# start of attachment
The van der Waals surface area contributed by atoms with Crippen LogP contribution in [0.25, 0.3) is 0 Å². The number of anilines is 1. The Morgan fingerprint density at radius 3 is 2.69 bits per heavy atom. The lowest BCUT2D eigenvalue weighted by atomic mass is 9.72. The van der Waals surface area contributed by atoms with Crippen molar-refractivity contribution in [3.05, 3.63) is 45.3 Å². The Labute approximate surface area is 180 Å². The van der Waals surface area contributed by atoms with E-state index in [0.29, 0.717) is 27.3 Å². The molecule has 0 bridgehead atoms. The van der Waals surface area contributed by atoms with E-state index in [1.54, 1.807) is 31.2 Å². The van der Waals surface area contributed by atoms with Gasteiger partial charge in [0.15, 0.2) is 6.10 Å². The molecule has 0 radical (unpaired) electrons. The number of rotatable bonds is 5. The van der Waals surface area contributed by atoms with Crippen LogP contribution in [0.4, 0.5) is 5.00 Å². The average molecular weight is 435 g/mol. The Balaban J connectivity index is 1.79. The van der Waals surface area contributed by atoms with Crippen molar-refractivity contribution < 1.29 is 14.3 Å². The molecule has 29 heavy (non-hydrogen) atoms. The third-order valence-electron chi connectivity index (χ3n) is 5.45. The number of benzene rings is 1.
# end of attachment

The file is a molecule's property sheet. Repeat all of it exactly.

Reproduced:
The van der Waals surface area contributed by atoms with Crippen LogP contribution in [0.25, 0.3) is 0 Å². The number of anilines is 1. The Morgan fingerprint density at radius 3 is 2.69 bits per heavy atom. The lowest BCUT2D eigenvalue weighted by atomic mass is 9.72. The van der Waals surface area contributed by atoms with Crippen molar-refractivity contribution in [3.05, 3.63) is 45.3 Å². The Labute approximate surface area is 180 Å². The van der Waals surface area contributed by atoms with E-state index in [0.29, 0.717) is 27.3 Å². The molecule has 0 bridgehead atoms. The van der Waals surface area contributed by atoms with E-state index in [1.54, 1.807) is 31.2 Å². The van der Waals surface area contributed by atoms with Gasteiger partial charge in [0.15, 0.2) is 6.10 Å². The molecule has 0 radical (unpaired) electrons. The number of rotatable bonds is 5. The van der Waals surface area contributed by atoms with Crippen LogP contribution in [0.4, 0.5) is 5.00 Å². The average molecular weight is 435 g/mol. The Balaban J connectivity index is 1.79. The van der Waals surface area contributed by atoms with Crippen molar-refractivity contribution < 1.29 is 14.3 Å². The molecule has 29 heavy (non-hydrogen) atoms. The third-order valence-electron chi connectivity index (χ3n) is 5.45. The number of benzene rings is 1.